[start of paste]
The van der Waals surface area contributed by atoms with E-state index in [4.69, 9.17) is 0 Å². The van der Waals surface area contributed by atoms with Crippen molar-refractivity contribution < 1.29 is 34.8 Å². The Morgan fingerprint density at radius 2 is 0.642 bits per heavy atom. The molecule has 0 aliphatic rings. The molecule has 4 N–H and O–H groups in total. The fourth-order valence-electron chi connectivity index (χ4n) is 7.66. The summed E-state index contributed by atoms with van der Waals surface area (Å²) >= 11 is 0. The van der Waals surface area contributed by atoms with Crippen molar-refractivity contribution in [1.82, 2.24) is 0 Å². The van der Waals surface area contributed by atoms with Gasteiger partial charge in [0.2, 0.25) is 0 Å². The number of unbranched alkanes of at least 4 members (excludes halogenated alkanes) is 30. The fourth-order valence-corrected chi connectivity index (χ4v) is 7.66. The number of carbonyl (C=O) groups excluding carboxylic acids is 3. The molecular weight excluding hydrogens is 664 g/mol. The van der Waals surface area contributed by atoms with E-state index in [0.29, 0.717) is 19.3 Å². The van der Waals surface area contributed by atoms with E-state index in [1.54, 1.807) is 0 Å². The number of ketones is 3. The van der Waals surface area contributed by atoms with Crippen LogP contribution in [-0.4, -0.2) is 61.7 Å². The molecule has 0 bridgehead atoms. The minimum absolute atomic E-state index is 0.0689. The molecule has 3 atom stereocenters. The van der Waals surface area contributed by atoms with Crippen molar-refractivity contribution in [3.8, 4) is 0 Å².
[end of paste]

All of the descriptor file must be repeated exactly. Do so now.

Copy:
The van der Waals surface area contributed by atoms with E-state index in [4.69, 9.17) is 0 Å². The van der Waals surface area contributed by atoms with Crippen molar-refractivity contribution < 1.29 is 34.8 Å². The Morgan fingerprint density at radius 2 is 0.642 bits per heavy atom. The molecule has 0 aliphatic rings. The molecule has 4 N–H and O–H groups in total. The fourth-order valence-electron chi connectivity index (χ4n) is 7.66. The summed E-state index contributed by atoms with van der Waals surface area (Å²) >= 11 is 0. The van der Waals surface area contributed by atoms with Crippen molar-refractivity contribution in [1.82, 2.24) is 0 Å². The van der Waals surface area contributed by atoms with Gasteiger partial charge in [0.2, 0.25) is 0 Å². The number of unbranched alkanes of at least 4 members (excludes halogenated alkanes) is 30. The fourth-order valence-corrected chi connectivity index (χ4v) is 7.66. The number of carbonyl (C=O) groups excluding carboxylic acids is 3. The molecular weight excluding hydrogens is 664 g/mol. The van der Waals surface area contributed by atoms with E-state index in [0.29, 0.717) is 19.3 Å². The van der Waals surface area contributed by atoms with E-state index in [1.54, 1.807) is 0 Å². The number of ketones is 3. The van der Waals surface area contributed by atoms with Crippen LogP contribution in [-0.4, -0.2) is 61.7 Å². The molecule has 0 bridgehead atoms. The minimum absolute atomic E-state index is 0.0689. The molecule has 3 atom stereocenters. The van der Waals surface area contributed by atoms with Crippen molar-refractivity contribution in [3.8, 4) is 0 Å².